The movie oddly echoes The Birth of a Nation in its attention to the intertwined destinies of a Southern and a Northern family. Fleming opens down south with the declining fortunes of Col. Roger Chilcothe (Lewis Stone), who attempts to swear off alcohol at the urging of his daughter Maggie May, aka "Persimmon" (Dorothy Jordan) when she sees how it's ruining his health. He can't resist the temptation of sociability, however, and goes on an epic bender, gambling away most of his wealth in the process. He's finally brought home, despite a bartender's protest that he still has a few dollars in him, only to suffer the DTs ("I'm in Hell!") while begging Persimmon for a drink. It's a defining pre-Code moment to see the future Judge Hardy, the iconic paterfamilias of the Code-Enforcement era, meeting his end face down in a pigsty as his faithful colored retainers wail with grief. The Colonel's son, Roger Jr. (Neil Hamilton) is an aspiring author and a follower in his father's staggering footsteps. His own path leads to the big city, where he takes up residence in the hotel operated by the family of Mr. Tarleton (Huston), the aforementioned rummy spellbinder. Tarleton's long-suffering son Kip (Robert Young) really runs things, and hates booze for what it's done to his dad and many of their tenants. That makes him a kindred spirit for Persimmon when she moves up north to join her brother, who sets up a lavish society speakeasy (on the strength of whatever literary success) once Prohibition takes effect. The signifier of his decadence, as is often the case in pre-Code cinema, is Myrna Loy, bottle-blond here as his sneering consort.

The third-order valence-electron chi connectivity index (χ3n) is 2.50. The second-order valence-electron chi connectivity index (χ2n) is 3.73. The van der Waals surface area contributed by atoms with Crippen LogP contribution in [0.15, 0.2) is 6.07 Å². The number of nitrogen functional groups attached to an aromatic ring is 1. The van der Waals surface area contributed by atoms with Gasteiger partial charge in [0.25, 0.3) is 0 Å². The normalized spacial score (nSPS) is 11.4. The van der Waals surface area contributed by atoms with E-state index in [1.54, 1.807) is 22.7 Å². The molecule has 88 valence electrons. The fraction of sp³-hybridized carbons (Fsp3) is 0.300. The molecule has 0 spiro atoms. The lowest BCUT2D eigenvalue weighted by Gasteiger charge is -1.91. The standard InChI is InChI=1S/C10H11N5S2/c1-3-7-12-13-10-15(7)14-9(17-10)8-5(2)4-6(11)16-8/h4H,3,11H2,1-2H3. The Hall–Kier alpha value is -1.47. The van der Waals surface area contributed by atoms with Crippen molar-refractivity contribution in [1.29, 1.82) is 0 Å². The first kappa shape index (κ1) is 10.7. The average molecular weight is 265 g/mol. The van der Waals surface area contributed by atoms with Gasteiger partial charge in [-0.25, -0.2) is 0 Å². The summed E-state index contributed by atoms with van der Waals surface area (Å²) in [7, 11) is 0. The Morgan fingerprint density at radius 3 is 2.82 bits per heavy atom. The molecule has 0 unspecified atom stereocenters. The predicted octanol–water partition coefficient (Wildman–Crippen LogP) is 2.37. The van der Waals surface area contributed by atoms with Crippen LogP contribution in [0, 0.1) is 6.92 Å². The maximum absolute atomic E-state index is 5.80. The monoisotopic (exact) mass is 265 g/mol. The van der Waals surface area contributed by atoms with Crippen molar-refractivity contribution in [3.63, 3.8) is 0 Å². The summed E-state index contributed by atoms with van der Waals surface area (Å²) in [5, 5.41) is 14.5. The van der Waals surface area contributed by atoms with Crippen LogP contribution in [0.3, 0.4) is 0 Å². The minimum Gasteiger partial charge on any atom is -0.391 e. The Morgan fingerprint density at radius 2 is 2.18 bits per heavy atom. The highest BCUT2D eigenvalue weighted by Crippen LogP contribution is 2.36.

Prohibition hangs over the characters' heads like a Damocles sword for many years. Tarleton passionately opposes Republicans (and appears, unlike other pols, to believe his own rhetoric) because he assumes that they'll ban booze; he and his tenants celebrate Woodrow Wilson's last-minute re-election by dancing ring-around-the-rozy like kids. When Prohibition comes (on Wilson's watch, spurred by wartime restrictions on grain use), the last day before the new regime is an epic pub-crawl, with four identically dressed mourners as our tour guides ordering every bad to play "Auld Lang Syne." The new law doesn't compel anyone to renounce liquor; instead, people empty out liquor stores and hoard as much as they can. Kip Tarleton's blithe assumption that they'll all go dry within a year proves profoundly mistaken.